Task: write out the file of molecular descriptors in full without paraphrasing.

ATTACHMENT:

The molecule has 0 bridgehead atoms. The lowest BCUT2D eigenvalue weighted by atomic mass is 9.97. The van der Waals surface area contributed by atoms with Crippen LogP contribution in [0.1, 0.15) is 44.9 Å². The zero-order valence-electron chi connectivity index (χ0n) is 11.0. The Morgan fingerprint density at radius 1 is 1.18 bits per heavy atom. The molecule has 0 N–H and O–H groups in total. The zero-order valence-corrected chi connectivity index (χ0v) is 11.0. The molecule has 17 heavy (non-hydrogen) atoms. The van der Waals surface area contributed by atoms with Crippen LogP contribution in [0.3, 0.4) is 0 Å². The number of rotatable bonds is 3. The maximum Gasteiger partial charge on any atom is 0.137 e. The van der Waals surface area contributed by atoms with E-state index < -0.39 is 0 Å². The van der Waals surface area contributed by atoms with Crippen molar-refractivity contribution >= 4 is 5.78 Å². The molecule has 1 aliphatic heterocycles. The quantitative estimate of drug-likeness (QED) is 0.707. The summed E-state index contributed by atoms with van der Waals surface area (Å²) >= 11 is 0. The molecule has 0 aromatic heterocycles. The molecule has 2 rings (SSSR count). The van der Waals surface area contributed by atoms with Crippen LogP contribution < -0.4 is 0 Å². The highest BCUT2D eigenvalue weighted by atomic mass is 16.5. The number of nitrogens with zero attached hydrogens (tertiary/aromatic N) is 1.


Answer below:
The molecule has 0 bridgehead atoms. The lowest BCUT2D eigenvalue weighted by atomic mass is 9.97. The van der Waals surface area contributed by atoms with Crippen LogP contribution in [0.1, 0.15) is 44.9 Å². The zero-order valence-electron chi connectivity index (χ0n) is 11.0. The Morgan fingerprint density at radius 1 is 1.18 bits per heavy atom. The molecule has 0 N–H and O–H groups in total. The zero-order valence-corrected chi connectivity index (χ0v) is 11.0. The molecule has 17 heavy (non-hydrogen) atoms. The van der Waals surface area contributed by atoms with Crippen LogP contribution in [0.3, 0.4) is 0 Å². The number of rotatable bonds is 3. The maximum Gasteiger partial charge on any atom is 0.137 e. The van der Waals surface area contributed by atoms with E-state index < -0.39 is 0 Å². The van der Waals surface area contributed by atoms with Crippen molar-refractivity contribution >= 4 is 5.78 Å². The molecule has 1 aliphatic heterocycles. The quantitative estimate of drug-likeness (QED) is 0.707. The summed E-state index contributed by atoms with van der Waals surface area (Å²) >= 11 is 0. The molecule has 0 aromatic heterocycles. The molecule has 2 rings (SSSR count). The van der Waals surface area contributed by atoms with Crippen LogP contribution < -0.4 is 0 Å². The highest BCUT2D eigenvalue weighted by atomic mass is 16.5. The number of nitrogens with zero attached hydrogens (tertiary/aromatic N) is 1.